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Using Functional Domain Composition To Predict Enzyme Family Classes

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journal contribution
posted on 14.02.2005, 00:00 by Yu-Dong Cai, Kuo-Chen Chou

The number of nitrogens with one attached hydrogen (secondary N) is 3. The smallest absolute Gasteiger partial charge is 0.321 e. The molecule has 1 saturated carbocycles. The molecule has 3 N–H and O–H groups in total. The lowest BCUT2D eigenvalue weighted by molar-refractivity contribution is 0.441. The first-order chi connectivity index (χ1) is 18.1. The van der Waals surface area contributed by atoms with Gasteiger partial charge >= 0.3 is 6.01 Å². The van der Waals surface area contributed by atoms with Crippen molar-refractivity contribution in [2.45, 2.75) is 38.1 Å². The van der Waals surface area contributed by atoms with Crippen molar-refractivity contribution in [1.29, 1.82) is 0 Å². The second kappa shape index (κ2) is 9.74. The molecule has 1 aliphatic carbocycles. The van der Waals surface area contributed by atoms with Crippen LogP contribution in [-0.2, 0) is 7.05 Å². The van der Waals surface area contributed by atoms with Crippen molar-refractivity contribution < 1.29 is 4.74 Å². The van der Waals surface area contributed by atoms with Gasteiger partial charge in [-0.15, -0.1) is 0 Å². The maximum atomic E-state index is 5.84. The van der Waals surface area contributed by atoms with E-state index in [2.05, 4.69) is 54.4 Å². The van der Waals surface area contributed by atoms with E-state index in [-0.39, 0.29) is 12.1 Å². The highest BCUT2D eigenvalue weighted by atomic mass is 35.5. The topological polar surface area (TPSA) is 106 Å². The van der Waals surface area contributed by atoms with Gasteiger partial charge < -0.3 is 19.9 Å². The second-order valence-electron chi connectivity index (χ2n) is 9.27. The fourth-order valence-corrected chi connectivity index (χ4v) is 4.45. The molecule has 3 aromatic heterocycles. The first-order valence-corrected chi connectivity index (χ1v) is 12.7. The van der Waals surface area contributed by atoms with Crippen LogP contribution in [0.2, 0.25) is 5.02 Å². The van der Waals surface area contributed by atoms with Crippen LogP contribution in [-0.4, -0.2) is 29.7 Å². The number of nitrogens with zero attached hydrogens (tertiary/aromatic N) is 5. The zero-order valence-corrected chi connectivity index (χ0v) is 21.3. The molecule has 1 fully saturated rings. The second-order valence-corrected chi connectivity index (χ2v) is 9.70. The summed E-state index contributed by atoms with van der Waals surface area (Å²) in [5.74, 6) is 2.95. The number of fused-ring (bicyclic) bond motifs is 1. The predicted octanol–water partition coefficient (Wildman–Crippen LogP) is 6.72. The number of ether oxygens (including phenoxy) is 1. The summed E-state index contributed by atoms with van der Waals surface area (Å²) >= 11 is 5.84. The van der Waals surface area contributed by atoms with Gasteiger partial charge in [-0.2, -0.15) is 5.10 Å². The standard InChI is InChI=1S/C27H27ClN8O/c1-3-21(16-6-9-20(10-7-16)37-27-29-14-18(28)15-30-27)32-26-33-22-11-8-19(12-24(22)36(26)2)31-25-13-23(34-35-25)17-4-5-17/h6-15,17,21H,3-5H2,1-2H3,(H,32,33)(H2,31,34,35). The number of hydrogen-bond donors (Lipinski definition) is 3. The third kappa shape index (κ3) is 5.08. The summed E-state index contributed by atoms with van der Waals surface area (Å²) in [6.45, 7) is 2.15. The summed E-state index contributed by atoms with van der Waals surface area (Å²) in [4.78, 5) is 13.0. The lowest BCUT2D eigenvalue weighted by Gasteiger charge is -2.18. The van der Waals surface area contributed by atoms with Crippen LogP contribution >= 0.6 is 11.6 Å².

According to their main EC (Enzyme Commission) numbers, enzymes are classified into the following 6 main classes:  oxidoreductases, transferases, hydrolases, lyases, isomerases, and ligases. A new method has been developed to predict the enzymatic attribute of proteins by introducing the functional domain composition to formulate a given protein sequence. The advantage by doing so is that both the sequence-order-related features and the function-related features are naturally incorporated in the predictor. As a demonstration, the jackknife cross-validation test was performed on a dataset that consists of proteins with only less than 20% sequence identity to each other in order to get rid of any homologous bias. The overall success rate thus obtained was 85% in identifying the enzyme family classes (including the identification of nonenzyme protein sequences as well). The success rate is significantly higher than those obtained by the other methods on such a stringent dataset. This indicates that using the functional domain composition to represent protein samples for statistical prediction is indeed very promising, and will become a powerful tool in bioinformatics and proteomics. Keywords: classification of enzyme commission • enzymatic attribute • functional domain composition • 20% threshold cutoff • nearest neighbor predictor • bioinformatics • proteomics

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